James Shapiro is the editor for this collection of American writing on Shakespeare from 1776 to the present day. He includes his own marvelous and substantive introduction, along with a foreword by President Bill Clinton.
Shapiro is my favorite Shakespeare scholar. I have the hardback editions of his A Year in the Life of William Shakespeare, 1599, and Contested Will. Both are well marked and enjoyed, as is this book (as I work my way through it.) To my collection I recently added the newly published (2015) The Year of Lear ~ Shakespeare in 1606 and I can’t wait to dive into it.
Shakespeare in America ~ An Anthology from the Revolution to Now includes fascinating pieces from such as John Adams, Washington Irving, Poe, Emerson, Melville, Dickinson, Lincoln, Twain, John Wilkes Booth, Whitman, Henry James, George Santayana, Frost, T. S. Eliot, James Thurber, Cole Porter (of course, Broadway’s Kiss Me Kate!), Sam Wanamaker, and even Isaac Asimov, as well as many more.
Of particular interest to us in America in this politically consequential year of 2016 are the thoughts and habits of our country’s foundational Adams family. Both Abigail and John Adams quoted freely from Shakespeare’s works. Son (and future president) John Quincy recalled the pocket edition of Shakespeare kept by his mother in the nursery-library.
…at ten years of age I was as familiarly acquainted with his lovers and his clowns, as with Robinson Crusoe, the Pilgrim’s Progress, and the Bible.
Shapiro quotes our second president, John Adams, as saying that Shakespeare was the…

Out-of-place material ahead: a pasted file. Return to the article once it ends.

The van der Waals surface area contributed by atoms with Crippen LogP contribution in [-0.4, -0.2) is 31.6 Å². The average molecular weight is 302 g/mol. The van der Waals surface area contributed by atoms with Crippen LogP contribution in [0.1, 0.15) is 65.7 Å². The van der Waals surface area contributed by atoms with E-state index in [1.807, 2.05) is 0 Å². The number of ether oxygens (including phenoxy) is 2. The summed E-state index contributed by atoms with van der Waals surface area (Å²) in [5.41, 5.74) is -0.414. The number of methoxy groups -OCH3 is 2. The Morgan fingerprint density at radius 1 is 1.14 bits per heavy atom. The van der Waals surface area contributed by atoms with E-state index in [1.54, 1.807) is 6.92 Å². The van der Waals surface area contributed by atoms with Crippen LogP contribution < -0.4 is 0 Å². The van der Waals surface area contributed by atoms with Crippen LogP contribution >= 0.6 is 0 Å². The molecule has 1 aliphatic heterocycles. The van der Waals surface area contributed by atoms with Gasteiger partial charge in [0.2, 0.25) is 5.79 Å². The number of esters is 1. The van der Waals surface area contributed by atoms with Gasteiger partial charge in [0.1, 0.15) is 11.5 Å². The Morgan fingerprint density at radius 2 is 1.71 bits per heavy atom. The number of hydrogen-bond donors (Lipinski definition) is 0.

…great Master of every Affection of the Heart and every Sentiment of the Mind as well as of all the Powers of Expression.
In January of 1805, Thomas Jefferson looked to a second term as president. Meanwhile, John Adams, former friend turned rival, harbored “fears for the young republic,” writes Shapiro, as it was “threatened at the time by factionalism.” Factionalism is nothing new in American history and politics. In a letter that month to son John Quincy, John Adams shared that he had been “uncommonly engaged and interested” in Shakespeare’s historical dramas and had almost completed his second read-through of those plays that enlivened English history. Adams found that anyone…
…if he can keep his Gravity and his attention from being diverted by the Gaiety and Drollery…will find one of the most instructive Examples for the perusal of this Country.
The Adams family found great value in the reading of Shakespeare, from the nursery to the nation’s halls of power. Almost 60 years later, Abraham Lincoln would “carry a copy of Shakespeare’s works around the White House,” says Shapiro. In another 30 years, in 1895, U.S. Senator from Massachusetts Henry Cabot Lodge noted…
…that the earliest English settlers, both in Virginia and the New England colonies, had brought Shakespeare’s language with them and that expressions London snobs now deride as ‘Americanisms’ can be found in Shakespeare. [Shapiro]
At the turn of the 20th Century, Lodge was greatly concerned about immigration and that education and English were crucial to Americanizing immigrants. Immigration is another issue that is not new to American politics.
Since my current series of books involves Shakespeare, and I taught a Shakespeare class to homeschoolers, Shapiro is an important reference for me. What is especially nice is that I thoroughly enjoy his writing style, as well as appreciate his scholarship. Thank you, Professor Shapiro. Your work is greatly appreciated. And duly referenced.